Second: For options not related to drivers it's basicly googleing, and trial and error. Read the help available during menuconfig. Those "if unsure say Y/N" messages are really helpful for newbs.
 
Old 02-04-2007, 07:44 PM   #12
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ok, thanks ... seems like it's gonna take a while to get down exactly what I need ... well, I'll work on it when I have time and tweak it until I get it ... seems that's the only way.

Thank you all for your responses
 
Old 02-04-2007, 07:56 PM   #13
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Also, look up the exact motherboard model number by Google, check out the hardware it comes with.
Use the 'compact' option in LILO if your system will allow it.
and third, append 'idebus=66' into your LILO as well, if you see in dmesg "assuming idebus is 33Mhz" and you know that your IDE bus can go faster than that.
When I changed my IDE bus to boot at 66Mhz, it lopped better than 60% off by boot time.
 
Old 02-04-2007, 08:07 PM   #14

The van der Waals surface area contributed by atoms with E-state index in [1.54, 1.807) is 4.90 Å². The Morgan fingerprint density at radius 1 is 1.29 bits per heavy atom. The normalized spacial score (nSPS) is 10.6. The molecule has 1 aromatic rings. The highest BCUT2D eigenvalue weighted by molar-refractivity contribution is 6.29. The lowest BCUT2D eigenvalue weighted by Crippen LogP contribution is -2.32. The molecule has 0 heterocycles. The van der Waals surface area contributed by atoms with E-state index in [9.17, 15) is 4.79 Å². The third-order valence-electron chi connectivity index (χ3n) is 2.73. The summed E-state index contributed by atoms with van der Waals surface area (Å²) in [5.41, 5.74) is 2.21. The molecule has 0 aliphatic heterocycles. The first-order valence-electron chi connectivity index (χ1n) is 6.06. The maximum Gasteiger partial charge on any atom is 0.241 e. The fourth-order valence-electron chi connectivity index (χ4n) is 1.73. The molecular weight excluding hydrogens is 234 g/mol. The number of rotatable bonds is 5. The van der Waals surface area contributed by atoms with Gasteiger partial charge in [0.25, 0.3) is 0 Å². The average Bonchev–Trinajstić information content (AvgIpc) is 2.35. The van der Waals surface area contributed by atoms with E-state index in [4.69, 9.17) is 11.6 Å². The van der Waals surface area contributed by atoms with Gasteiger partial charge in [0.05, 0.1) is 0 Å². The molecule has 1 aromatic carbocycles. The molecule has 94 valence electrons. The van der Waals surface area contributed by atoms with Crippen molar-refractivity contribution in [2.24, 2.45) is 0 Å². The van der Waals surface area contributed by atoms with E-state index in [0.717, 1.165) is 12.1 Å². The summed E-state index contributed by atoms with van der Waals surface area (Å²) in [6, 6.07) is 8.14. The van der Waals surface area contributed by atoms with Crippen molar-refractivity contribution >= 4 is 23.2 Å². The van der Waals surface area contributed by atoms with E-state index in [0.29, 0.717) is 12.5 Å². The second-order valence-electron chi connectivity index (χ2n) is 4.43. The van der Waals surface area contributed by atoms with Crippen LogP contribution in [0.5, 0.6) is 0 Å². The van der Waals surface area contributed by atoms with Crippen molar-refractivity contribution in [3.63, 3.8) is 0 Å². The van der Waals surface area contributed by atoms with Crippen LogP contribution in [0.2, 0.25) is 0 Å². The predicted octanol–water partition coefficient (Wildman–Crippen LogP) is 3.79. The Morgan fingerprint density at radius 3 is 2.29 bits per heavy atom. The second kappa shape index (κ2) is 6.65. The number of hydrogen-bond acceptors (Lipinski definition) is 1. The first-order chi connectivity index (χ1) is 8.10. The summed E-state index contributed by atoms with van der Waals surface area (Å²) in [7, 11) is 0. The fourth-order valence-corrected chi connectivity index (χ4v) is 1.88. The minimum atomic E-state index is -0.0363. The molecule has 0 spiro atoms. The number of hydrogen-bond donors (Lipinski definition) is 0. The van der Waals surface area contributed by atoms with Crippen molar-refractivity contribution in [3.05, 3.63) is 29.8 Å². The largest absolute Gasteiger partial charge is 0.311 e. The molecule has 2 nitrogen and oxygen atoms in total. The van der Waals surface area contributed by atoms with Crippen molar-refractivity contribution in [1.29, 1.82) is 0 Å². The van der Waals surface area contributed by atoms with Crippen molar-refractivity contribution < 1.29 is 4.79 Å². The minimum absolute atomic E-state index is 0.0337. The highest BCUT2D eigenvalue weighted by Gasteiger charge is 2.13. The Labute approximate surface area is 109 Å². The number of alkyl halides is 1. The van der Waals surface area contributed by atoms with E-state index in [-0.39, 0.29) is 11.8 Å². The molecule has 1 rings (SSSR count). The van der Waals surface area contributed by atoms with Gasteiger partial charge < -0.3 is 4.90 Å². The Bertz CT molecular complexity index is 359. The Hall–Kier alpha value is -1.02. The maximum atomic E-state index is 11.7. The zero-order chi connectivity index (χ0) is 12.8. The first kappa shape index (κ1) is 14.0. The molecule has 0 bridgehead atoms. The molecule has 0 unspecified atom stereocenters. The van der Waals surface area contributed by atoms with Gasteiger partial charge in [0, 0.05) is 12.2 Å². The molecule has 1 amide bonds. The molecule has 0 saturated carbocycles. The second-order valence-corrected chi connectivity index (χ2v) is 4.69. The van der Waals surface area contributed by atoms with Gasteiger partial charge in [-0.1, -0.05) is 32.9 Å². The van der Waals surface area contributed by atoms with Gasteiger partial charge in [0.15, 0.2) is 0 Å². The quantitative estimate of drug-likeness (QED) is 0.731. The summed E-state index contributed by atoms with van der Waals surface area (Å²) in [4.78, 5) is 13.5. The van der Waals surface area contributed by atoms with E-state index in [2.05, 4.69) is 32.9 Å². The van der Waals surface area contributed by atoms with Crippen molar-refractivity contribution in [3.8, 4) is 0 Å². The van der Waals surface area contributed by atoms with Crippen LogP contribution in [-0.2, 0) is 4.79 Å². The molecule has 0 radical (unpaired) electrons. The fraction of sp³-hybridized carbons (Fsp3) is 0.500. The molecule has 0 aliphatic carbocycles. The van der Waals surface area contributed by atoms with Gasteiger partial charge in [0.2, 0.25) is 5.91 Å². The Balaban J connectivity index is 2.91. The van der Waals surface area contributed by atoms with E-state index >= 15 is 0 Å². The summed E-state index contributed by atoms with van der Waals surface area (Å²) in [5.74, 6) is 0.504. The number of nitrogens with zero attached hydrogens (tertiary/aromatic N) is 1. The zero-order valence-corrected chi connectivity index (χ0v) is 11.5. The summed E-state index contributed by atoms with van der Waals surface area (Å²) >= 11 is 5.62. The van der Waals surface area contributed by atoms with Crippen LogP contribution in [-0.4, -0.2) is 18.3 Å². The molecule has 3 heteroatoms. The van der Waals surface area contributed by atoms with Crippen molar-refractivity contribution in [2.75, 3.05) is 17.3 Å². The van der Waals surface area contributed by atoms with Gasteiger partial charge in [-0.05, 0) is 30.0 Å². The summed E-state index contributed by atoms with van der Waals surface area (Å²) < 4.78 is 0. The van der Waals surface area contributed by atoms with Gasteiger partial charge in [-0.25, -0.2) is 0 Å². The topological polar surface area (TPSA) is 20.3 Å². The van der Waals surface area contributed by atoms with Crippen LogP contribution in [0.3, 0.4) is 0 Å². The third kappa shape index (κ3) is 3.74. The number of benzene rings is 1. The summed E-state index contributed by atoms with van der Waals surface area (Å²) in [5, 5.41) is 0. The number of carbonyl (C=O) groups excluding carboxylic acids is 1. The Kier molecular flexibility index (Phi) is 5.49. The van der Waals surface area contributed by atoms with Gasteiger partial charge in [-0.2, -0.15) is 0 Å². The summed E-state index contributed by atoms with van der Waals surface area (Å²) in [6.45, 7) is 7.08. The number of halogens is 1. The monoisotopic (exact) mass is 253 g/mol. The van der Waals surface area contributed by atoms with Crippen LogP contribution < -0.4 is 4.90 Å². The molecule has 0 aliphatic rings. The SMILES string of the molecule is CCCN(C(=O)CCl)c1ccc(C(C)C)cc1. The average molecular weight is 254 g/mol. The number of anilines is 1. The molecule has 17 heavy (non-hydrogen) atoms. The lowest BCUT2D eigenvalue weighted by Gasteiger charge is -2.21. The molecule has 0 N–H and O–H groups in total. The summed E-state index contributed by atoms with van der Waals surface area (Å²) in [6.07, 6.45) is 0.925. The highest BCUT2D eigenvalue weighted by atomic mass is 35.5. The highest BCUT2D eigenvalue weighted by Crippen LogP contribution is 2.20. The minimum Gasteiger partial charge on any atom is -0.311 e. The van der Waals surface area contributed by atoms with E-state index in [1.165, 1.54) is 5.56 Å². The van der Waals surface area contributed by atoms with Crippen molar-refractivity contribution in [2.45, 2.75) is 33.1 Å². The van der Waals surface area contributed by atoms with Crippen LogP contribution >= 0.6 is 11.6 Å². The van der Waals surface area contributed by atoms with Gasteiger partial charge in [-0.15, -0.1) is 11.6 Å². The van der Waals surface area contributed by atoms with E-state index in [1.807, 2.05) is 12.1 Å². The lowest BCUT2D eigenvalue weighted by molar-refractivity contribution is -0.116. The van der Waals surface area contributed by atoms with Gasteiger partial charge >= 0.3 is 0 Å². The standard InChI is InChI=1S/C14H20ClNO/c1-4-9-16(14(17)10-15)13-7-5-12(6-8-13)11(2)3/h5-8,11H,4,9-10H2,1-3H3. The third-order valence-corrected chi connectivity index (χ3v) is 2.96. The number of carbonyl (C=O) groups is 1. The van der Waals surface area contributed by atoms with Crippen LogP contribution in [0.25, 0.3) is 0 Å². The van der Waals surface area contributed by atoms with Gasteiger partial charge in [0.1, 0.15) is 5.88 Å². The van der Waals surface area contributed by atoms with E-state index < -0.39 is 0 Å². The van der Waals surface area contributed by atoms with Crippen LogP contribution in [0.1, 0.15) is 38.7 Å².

H_TeXMeX_H
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Quote:
Originally Posted by GrapefruiTgirl
Also, look up the exact motherboard model number by Google, check out the hardware it comes with.
It's a laptop ... so how do I get the MB number ? I can't open it ... it'll fall apart

Quote:
Use the 'compact' option in LILO if your system will allow it.
and third, append 'idebus=66' into your LILO as well, if you see in dmesg "assuming idebus is 33Mhz" and you know that your IDE bus can go faster than that.
When I changed my IDE bus to boot at 66Mhz, it lopped better than 60% off by boot time.
Not sure about compact, but I feel the 'idebus=xxx" might be a tad unsafe. Especially without detailed info on my system.

But good news, I recomplied my kernel and now it's 1/3 the size it was before ... 1MB as opposed to 3MB. This greatly increases boot up time. Now the entire boot process takes 45 sec from the time I hit the on button. I feel that maybe I can get it even lower, but that maybe the time invested it such an action may be too much right now. Maybe during spring break or the summer I'll mess around with it.
 
Old 02-04-2007, 10:01 PM   #15
duryodhan
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for compiling your kernel and about how to check your hardware etc. etc. see :
http://www.kroah.com/lkn/

And also look at Shilo's guide - Making it scream.

Last edited by duryodhan; 02-04-2007 at 10:36 PM.